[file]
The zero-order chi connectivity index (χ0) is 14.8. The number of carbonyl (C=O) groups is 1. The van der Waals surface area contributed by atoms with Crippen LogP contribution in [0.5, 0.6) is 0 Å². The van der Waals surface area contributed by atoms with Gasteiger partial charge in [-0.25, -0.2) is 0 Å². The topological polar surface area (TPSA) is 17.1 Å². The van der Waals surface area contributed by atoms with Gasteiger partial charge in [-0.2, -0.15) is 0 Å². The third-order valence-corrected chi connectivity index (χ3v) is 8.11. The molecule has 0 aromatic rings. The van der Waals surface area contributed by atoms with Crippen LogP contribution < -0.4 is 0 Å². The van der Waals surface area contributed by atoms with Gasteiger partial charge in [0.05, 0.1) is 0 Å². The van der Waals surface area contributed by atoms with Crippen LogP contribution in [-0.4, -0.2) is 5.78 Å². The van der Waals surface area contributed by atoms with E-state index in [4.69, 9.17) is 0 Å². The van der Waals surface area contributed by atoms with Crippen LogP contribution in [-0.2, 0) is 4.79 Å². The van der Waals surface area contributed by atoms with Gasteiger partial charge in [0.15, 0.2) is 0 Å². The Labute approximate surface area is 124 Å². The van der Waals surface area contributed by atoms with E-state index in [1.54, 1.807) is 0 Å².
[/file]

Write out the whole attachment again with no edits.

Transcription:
The zero-order chi connectivity index (χ0) is 14.8. The number of carbonyl (C=O) groups is 1. The van der Waals surface area contributed by atoms with Crippen LogP contribution in [0.5, 0.6) is 0 Å². The van der Waals surface area contributed by atoms with Gasteiger partial charge in [-0.25, -0.2) is 0 Å². The topological polar surface area (TPSA) is 17.1 Å². The van der Waals surface area contributed by atoms with Gasteiger partial charge in [-0.2, -0.15) is 0 Å². The third-order valence-corrected chi connectivity index (χ3v) is 8.11. The molecule has 0 aromatic rings. The van der Waals surface area contributed by atoms with Crippen LogP contribution < -0.4 is 0 Å². The van der Waals surface area contributed by atoms with Gasteiger partial charge in [0.05, 0.1) is 0 Å². The van der Waals surface area contributed by atoms with Crippen LogP contribution in [-0.4, -0.2) is 5.78 Å². The van der Waals surface area contributed by atoms with E-state index in [4.69, 9.17) is 0 Å². The van der Waals surface area contributed by atoms with Crippen LogP contribution in [-0.2, 0) is 4.79 Å². The van der Waals surface area contributed by atoms with Gasteiger partial charge in [0.15, 0.2) is 0 Å². The Labute approximate surface area is 124 Å². The van der Waals surface area contributed by atoms with E-state index in [1.54, 1.807) is 0 Å².